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CSS Environment Variables Module Level 1

Editor’s Draft,

Specification Metadata
This version:
https://drafts.csswg.org/css-env-1/
Issue Tracking:
Inline In Spec
GitHub Issues
Editors:
Tab Atkins-Bittner (Google)
Dean Jackson (Apple)
Suggest an Edit for this Spec:
GitHub Editor

Abstract

This specification defines the concept of environment variables and the env() function, which work similarly to custom properties and the var() function, but are defined globally for a document. These can be defined either by the User Agent, providing values that can be used on the page based on information the UA has special access to, or provided by the author for "global" variables that are guaranteed to be the same no matter where in the document they’re used.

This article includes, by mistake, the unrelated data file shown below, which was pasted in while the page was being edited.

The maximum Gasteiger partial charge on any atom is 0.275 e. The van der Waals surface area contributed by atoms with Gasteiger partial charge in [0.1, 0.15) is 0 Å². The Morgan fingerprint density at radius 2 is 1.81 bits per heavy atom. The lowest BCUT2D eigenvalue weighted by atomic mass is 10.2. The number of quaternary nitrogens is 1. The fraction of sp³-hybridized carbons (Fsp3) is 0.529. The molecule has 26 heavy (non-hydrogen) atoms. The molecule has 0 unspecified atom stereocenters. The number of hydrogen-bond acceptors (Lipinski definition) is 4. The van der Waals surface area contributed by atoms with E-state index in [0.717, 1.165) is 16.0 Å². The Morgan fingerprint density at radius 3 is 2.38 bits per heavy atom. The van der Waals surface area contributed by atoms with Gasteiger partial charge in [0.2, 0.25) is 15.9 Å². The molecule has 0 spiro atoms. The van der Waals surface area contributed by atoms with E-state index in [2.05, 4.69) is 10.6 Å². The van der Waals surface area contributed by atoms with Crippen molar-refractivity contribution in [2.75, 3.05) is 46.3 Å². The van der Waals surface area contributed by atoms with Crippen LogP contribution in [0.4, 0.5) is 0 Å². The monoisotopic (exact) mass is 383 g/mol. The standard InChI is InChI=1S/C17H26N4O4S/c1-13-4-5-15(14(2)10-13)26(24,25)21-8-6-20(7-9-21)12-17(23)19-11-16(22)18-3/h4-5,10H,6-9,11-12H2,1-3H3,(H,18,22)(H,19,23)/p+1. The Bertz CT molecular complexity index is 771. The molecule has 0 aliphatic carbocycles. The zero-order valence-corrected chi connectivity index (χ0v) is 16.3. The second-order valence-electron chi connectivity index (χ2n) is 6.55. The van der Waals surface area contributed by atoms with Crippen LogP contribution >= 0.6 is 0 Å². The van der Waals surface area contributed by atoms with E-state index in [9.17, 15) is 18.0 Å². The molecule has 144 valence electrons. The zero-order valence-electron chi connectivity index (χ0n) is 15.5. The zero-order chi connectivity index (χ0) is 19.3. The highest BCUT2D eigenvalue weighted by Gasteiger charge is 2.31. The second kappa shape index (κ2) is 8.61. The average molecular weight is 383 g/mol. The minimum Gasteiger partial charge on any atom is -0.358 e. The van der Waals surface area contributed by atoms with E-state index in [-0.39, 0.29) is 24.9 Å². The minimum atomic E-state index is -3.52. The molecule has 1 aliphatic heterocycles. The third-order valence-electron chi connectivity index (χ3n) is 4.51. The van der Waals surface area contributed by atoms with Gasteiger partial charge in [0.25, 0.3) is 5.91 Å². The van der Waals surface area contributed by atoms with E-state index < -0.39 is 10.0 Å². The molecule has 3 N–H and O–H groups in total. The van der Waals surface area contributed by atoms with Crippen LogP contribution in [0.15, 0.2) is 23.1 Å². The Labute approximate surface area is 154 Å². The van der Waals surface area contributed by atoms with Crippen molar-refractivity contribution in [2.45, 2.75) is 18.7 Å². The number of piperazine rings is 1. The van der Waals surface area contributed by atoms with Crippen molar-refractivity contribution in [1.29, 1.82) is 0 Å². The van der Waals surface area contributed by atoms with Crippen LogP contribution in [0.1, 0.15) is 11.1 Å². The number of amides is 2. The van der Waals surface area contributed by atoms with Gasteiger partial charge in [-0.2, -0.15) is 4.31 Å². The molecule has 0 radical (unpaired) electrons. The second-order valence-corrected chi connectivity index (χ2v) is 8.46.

CSS is a language for describing the rendering of structured documents (such as HTML and XML) on screen, on paper, in speech, etc.

Status of this document

This is a public copy of the editors’ draft. It is provided for discussion only and may change at any moment. Its publication here does not imply endorsement of its contents by W3C. Don’t cite this document other than as work in progress.

GitHub Issues are preferred for discussion of this specification. When filing an issue, please put the text “css-env” in the title, preferably like this: “[css-env] …summary of comment…”. All issues and comments are archived, and there is also a historical archive.

This document was produced by the CSS Working Group (part of the Style Activity).

This document was produced by a group operating under the W3C Patent Policy. W3C maintains a public list of any patent disclosures made in connection with the deliverables of the group; that page also includes instructions for disclosing a patent. An individual who has actual knowledge of a patent which the individual believes contains Essential Claim(s) must disclose the information in accordance with section 6 of the W3C Patent Policy.